June 2019 Monthly Market Review
The first half of 2019 ended with a rebound in risk asset performance. Virtually every equity market delivered positive performance in June, including record gains in U.S. equity markets. While uncertainty with regard to trade remains, some positive developments emerged during the month. Perhaps the most significant driver of performance stemmed from dovish guidance by the Federal Reserve and a growing belief by market participants that several policy rate cuts will occur this year. U.S. Treasury yields reflected these expectations. From the three-month Treasury bill to the two-year Treasury note, yields declined approximately 25 bps (adjusted for a modest term premium). Longer-term yields, which reflect growth expectations, also declined. The yield on the 10-year Treasury bond ended the month at 2.00% but fell below this threshold in intra-day trading during the month.
The U.S. dollar weakened. Falling U.S. yields contributed to weakness in the dollar against virtually all major developed and emerging market currencies. The largest gains occurred in European currencies and those located in the Americas. Asia-Pacific currencies delivered positive gains but key currencies such as the Japanese yen (+0.8%) and the Chinese yuan (+0.5%) had more muted increases compared to the rest of the world.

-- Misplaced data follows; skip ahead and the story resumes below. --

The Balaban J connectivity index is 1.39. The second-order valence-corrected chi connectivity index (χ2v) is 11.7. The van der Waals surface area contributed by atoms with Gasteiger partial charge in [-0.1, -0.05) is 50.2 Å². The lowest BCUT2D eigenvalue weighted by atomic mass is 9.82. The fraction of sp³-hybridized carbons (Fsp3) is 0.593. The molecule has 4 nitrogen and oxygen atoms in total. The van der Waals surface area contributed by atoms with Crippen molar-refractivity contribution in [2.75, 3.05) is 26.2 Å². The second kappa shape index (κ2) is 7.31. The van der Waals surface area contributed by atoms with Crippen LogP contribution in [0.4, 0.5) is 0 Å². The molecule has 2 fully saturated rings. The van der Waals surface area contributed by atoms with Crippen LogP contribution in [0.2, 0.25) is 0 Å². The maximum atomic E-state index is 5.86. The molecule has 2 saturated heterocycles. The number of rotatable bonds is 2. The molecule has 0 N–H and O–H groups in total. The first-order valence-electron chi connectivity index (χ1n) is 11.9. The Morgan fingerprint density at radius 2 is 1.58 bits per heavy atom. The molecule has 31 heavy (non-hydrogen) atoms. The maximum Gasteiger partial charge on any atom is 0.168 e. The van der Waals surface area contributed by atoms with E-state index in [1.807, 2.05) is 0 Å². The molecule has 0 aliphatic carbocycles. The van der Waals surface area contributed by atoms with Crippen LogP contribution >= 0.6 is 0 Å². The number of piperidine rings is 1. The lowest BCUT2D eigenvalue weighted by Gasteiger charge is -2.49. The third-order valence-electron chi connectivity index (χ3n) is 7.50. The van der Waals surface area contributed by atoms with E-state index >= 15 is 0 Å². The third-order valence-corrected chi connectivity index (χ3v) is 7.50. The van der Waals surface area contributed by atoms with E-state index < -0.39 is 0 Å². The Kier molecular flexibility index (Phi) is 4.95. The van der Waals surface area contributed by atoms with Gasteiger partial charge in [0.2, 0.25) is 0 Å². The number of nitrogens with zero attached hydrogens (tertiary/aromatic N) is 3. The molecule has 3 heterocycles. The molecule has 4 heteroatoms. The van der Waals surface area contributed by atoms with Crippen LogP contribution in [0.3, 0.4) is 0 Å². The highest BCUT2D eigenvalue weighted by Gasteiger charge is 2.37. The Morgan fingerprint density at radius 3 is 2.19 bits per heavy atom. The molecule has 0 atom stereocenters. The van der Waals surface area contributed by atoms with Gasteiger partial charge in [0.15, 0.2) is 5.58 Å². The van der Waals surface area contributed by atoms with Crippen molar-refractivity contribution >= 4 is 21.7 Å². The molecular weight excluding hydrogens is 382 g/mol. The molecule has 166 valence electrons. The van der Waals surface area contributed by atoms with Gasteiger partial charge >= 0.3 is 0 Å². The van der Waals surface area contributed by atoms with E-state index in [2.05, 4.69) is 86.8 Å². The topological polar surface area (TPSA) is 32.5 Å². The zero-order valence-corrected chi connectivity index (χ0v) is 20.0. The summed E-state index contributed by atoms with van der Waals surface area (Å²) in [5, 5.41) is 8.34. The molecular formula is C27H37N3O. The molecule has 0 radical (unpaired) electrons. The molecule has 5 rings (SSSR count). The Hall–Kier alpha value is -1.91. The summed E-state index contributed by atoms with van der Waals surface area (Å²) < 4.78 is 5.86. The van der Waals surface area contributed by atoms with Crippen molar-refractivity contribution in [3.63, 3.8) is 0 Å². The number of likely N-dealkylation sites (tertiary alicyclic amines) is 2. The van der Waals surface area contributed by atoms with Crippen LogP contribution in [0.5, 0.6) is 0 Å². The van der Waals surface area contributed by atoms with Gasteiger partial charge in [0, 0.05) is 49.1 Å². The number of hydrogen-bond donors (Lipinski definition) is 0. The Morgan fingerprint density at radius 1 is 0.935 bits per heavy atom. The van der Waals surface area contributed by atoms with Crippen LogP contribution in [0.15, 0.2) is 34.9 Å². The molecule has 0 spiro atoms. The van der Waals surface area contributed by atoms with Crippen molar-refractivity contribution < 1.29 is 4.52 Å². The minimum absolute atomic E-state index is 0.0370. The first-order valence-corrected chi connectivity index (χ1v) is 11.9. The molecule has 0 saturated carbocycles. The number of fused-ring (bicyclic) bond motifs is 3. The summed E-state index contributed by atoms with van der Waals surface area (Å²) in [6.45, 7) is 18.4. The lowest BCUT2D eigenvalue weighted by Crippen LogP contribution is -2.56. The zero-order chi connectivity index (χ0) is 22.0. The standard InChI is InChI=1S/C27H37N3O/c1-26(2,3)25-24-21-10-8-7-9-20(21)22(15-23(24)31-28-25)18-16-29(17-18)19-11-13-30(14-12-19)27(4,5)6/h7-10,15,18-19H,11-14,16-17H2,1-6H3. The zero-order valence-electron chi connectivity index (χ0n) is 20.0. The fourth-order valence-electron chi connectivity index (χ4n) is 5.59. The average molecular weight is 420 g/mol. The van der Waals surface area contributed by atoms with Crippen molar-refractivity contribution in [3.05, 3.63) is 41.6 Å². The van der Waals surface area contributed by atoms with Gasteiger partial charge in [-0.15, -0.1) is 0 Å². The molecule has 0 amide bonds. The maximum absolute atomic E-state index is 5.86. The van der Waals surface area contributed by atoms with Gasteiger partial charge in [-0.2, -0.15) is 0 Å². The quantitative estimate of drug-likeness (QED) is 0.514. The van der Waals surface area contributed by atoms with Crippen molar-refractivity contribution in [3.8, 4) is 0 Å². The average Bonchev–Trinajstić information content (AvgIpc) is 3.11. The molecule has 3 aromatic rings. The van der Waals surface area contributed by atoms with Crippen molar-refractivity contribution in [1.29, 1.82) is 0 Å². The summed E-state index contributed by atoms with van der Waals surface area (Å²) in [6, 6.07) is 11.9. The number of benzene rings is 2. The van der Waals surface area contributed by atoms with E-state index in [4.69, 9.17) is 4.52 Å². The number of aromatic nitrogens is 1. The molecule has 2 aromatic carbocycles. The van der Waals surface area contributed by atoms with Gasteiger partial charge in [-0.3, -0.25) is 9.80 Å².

Coming off of a challenging May, U.S. equities rallied in June. The rebound was largely fueled by investor expectations that the Fed will cut rates. Materials was the top performing sector, followed by energy. Technology (+9.1%) was another notable gainer in June and remained the top performing sector for 2019 on the strength of year to date gains from mega caps Microsoft , Apple and Visa. While growth stocks have continued to perform notably better than value stocks in 2019 the Russell 3000 Value Index was narrowly ahead of the Russell 3000 Growth Index in June. There was no material difference in performance across market caps, as the Russell 2000 Index finished the month roughly in line with the Russell 1000 Index.
After posting double-digit losses in May crude oil (WTI) rallied sharply in June. The rally was supported by large declines in U.S. crude inventories, increasing tensions between the U.S. and Iran, and expectations that the Organization of the Petroleum Exporting Countries and Russia would extend their production cuts through the end of 2019. Further, growing optimism about U.S./China negotiations at the end of June helped lift prices. Higher crude prices flowed through to natural resource equities. Year to date, the sector has increased 14.6%. Despite the recent rally, natural resource equities remain out of favor with investors. Oil and gas companies continue to work to regain credibility with investors after falling crude prices and an extended period of focusing on production growth delivered aggregate negative free cash flow. The shale industry is seeking to transition from a growth phase to a harvest phase. Many are attempting to transition to a self-funding model in which more modest growth goals are focused on low-cost production and are funded through internal cash flow rather than issuance of debt or equity in the public markets.